Saturday, July 03, 2004

Where NHL Players Come From

The following is a list of the places of origin for all current NHL players, based on the active rosters on as of 6/23/04. This data is intended to give a general idea of where players are coming from. I do not vouch for the numbers to be precisely accurate, as some players were not on the active rosters listed on when I researched the subject, and I did not feel the need to search these players out individually. Europe/Other Czechoslovakia: 79 Russia: 58 Sweden: 44 Finland: 28 Germany: 5 Switzerland: 3 Poland: 2 Brazil: 1 Brunei: 1 France: 1 England: 1 South Korea: 1 Austria: 1 Northern Ireland: 1 South Africa: 1
Total Europe/Other: 227
United States Massachusetts: 21 Minnesota: 19 Michigan: 15 New York: 15 Rhode Island: 4 Ohio: 4 Connecticut: 4 Indiana: 4 Illinois: 4 California: 3 Colorado: 2 New Jersey: 2 Virginia: 2 Alaska: 2 Delaware: 1 Washington DC: 1 Oklahoma: 1 New Hampshire: 1 Utah: 1 Florida: 1 Texas: 1 Washington: 1 Georgia: 1 Maryland: 1 Pennsylvania: 1 Missouri: 1 Vermont: 1 Nebraska: 1 Iowa: 1
Total United States: 116
Canada Ontario: 146 Alberta: 66 Quebec: 64 Saskatchewan: 35 British Columbia: 35 Manitoba: 17 Newfoundland: 6 Nova Scotia: 6 New Brunswick: 3 Prince Edward Island: 2 Northwest Territory: 1
Total Canada: 381
Total NHL players documented: 724 Percentages: Canada: 52.6% United States: 16.0% Europe/Other: 31.4% As seen in the data, the majority of NHL players come from Canada, which only has six teams. This is because Canada boasts a top-notch minor league hockey system, and hockey is the beloved national pastime of Canada. The United States is home to the other 24 teams in the NHL. Even though nearly all corners of the continental United States harbor hockey, there are only localized niches of the country that actually produce NHL players. During his reign as NHL Commissioner, Gary Bettman has made a strong effort of trying to diversify the NHL fanbase. This has led to expansion clubs springing up well below the Mason Dixon Line, something that hockey traditionalists are hard-pressed to accept. Hockey in Paradise Even though Florida can only get credit for one current NHL player, the state hosts two teams in the Florida Panthers and Tampa Bay Lightning. Florida's lone player is Dan Hinote of the Colorado Avalanche. Hinote was born in Leesburg, Florida, but raised in hockey-rich Minnesota, in a city called Elk River, just north of Minneapolis. This phenomenon leads to my main thesis:
Can the NHL broaden its market to tropical states and hockey-deficient communities, which produce no NHL talent, and expect to survive there? And is it in good standing with The Game to import players without producing any talent locally?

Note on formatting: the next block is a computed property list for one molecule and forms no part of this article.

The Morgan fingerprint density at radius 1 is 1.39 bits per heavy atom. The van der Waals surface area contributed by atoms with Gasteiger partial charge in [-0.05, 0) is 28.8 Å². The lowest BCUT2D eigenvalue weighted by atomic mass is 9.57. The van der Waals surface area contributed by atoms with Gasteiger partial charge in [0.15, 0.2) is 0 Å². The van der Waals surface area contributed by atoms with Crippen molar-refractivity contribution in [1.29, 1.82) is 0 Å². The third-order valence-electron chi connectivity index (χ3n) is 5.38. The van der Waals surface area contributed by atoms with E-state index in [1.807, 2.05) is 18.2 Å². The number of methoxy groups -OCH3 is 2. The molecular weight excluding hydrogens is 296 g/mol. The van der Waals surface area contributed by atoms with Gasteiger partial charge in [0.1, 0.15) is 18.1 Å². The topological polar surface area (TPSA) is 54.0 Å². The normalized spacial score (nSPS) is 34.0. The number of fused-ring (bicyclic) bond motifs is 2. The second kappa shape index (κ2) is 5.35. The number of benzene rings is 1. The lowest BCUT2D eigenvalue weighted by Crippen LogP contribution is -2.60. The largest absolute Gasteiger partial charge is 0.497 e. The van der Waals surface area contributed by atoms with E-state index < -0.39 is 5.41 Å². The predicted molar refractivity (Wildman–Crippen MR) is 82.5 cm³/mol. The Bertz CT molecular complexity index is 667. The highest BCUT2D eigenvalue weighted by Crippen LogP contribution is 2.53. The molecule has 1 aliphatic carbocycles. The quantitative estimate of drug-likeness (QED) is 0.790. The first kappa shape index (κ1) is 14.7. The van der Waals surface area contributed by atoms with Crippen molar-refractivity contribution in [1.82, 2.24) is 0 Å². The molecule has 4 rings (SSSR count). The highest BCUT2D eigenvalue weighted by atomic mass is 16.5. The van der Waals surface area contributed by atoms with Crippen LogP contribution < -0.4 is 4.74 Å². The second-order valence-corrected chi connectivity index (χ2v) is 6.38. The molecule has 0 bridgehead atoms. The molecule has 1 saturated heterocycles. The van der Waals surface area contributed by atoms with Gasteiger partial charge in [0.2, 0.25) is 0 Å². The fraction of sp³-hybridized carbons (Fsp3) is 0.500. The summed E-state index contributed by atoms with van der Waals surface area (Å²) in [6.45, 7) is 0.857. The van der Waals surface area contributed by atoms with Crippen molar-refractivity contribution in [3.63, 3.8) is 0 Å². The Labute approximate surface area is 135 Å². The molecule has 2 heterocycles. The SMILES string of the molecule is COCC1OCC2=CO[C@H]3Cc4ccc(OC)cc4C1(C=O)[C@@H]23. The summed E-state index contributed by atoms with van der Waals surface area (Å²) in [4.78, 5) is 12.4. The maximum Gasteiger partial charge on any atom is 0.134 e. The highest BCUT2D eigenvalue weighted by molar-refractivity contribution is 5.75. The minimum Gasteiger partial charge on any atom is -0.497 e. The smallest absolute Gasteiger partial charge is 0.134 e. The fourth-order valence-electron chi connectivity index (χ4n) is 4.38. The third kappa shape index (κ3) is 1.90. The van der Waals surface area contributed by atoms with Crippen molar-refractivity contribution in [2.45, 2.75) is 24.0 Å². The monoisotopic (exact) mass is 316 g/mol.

I don't want to single out Florida as the microcosm of what many states are in the NHL, but the fact that the Lightning won the Stanley Cup in 2004 makes the Sunshine State fair game. Tampa Bay Lightning Looking at the Tampa Bay roster, 15 players come from Canada, 3 from Czechoslovakia, 3 from Russia, 3 from the United States (New York, Colorado, Minnesota), and 1 from Sweden. Imported talent from the north won the Cup for the Lightning. Heck, they even have to import their owner in Detroiter Bill Davidson. Note: European players are imported no matter what team you are, so I will subtract them out of my equation for the time being. When a team like the Wings win the Cup, I find it more acceptable that the imported talent is merely across the Detroit River. In addition, the city of Detroit produces its own NHL talent (Michigan: 15 NHL players), so it's not like Detroit is only importing players for its team. If you take from The Game, you must give, and that means produce NHL talent. And something about hockey reminds me of ice. Wait, the game is played on a rink of ice, something that is meteorologically impossible in tropical locations. The simple fact that Floridian kids aren't able to go to the local pond and skate hurts the chances of the Sunshine State ever becoming a significant producer of NHL talent. It's kind of like expecting Canadians to become world-class surfers and compete with Hawaiians and Californians. And would it really make sense for Canada to organize its own surfing league and import southern talent? The culture of certain regions of the United States just doesn't fit ice-sports, just as Canadian culture doesn't fit surfing. Yet Gary Bettman is attempting what appears to be the impossible, thinking that the imported ice will never melt in the South. I'm no pessimist, but I'm starting to see slush... Rat Race Sure, the 1996 Florida Panthers made the Stanley Cup Finals, and even though they were swept by the Avs in 4 games, it seemed like a hockey craze began in Miami. The whole throwing the rats on the ice bit was a play on the Wings' tradition of throwing the octopus. It looked like the state of hockey was strong in Miami. Wrong. When the team slumped in seasons after, the bandwagons of fans left the Panthers. And with the Tampa Bay Lightning victorious as Stanley Cup champions, look for the same to happen to them if the 2004-2005 season proves a bust. Interest is quickly lost in these southern expansion teams, a volatility that may end up sending these businesses down the tubes. It is more of a fad than a fabric of their culture. Remember Beanie Babies? Take, but not Give The idea that the state of Florida is mooching the hockey talent of the north without producing any of its own talent is a sticking point for me. While I will give the southern states some time, as the impact of the expansion teams hits, I do expect a reflexive participation in the game. To be in good standing with the game, these new enclaves of hockey must work harder at getting minor league teams going and making their own impact on the game. If the fans take The Game solely as entertainment, and the kids aren't emulating their hockey heroes on the local rink, hockey is not doing well down south. If hockey is going to become bigger in the United States, particularly in certain states like Florida, more talent has to be produced at home. For perspective, all areas of the United States are way behind these foreign countries in producing talent. But in comparing production from hotbeds like Michigan, Massachusetts, New York, and Minnesota to these other states, I find myself dissatisfied. Now I'm not saying at all that I'm against European or Canadian players, these are some of the best players in the league and the NHL couldn't function without them. With that said, and considering that 24 NHL teams have homes in the States, I think it'd be positive for more players to come from the United States. Interest in hockey at all levels, not only NHL, but pee-wee, minor league, and NCAA, will get the gears rolling on more talent production in the States. In fact, it almost seems like there are more teams located in the United States where hockey isn't produced than where it is. Here's an objective list of producers and non-producers for states that have a current NHL team: Producers (5+ current NHL players) New York - Sabres, Rangers, Islanders - (15) Massachusetts - Bruins - (21) Michigan - Red Wings - (15) Minnesota - Wild - (19) Non Producers (<5) Pennsylvania - Penguins, Flyers - (1) New Jersey - Devils -(2) Florida - Panthers, Lightning - (1) Washington DC - Capitals - (1) Missouri - Blues - (1) Tennessee - Predators - (0) Ohio - Blue Jackets - (4) Illinois - Blackhawks - (4) Colorado - Avalanche - (2) California - Mighty Ducks, Kings, Sharks - (3) Texas - Stars - (1) Arizona - Coyotes - (0) Carolinas - Hurricanes - (0) Georgia - Thrashers - (0) Among the non-producers, I'll give a temporary pardon to states that have only recently received the game: Arizona, Texas, Florida, Tennessee, Georgia, Carolinas. But this pardon is only on the condition that the fans in these states not only support their NHL teams but a grassroots effort to get hockey going on lower levels of the playing field. This is how talent is produced. Clearly, the hotbed of NHL talent in the United States is coming from a swath of states in New England and the Midwest. This is partially because of the weather conditions of the region, but also because Canada lies close to the north and Original Six cities of Detroit, Chicago, Boston, New York were where the league started in 1926. Now, I don't ever expect Florida, or any other hockey-new states, to become Ontario's or Michigan's of hockey production. I understand the constraints of their weather patterns, and how the culture of the South works against them playing the "Yankees' game." I would just like to see these states work at increasing their NHL talent, because it is their responsibility to The Game to produce talent if they are importing it. To be truly successful in the South, NHL teams must transcend their business as entertainment and become a part of Southern culture.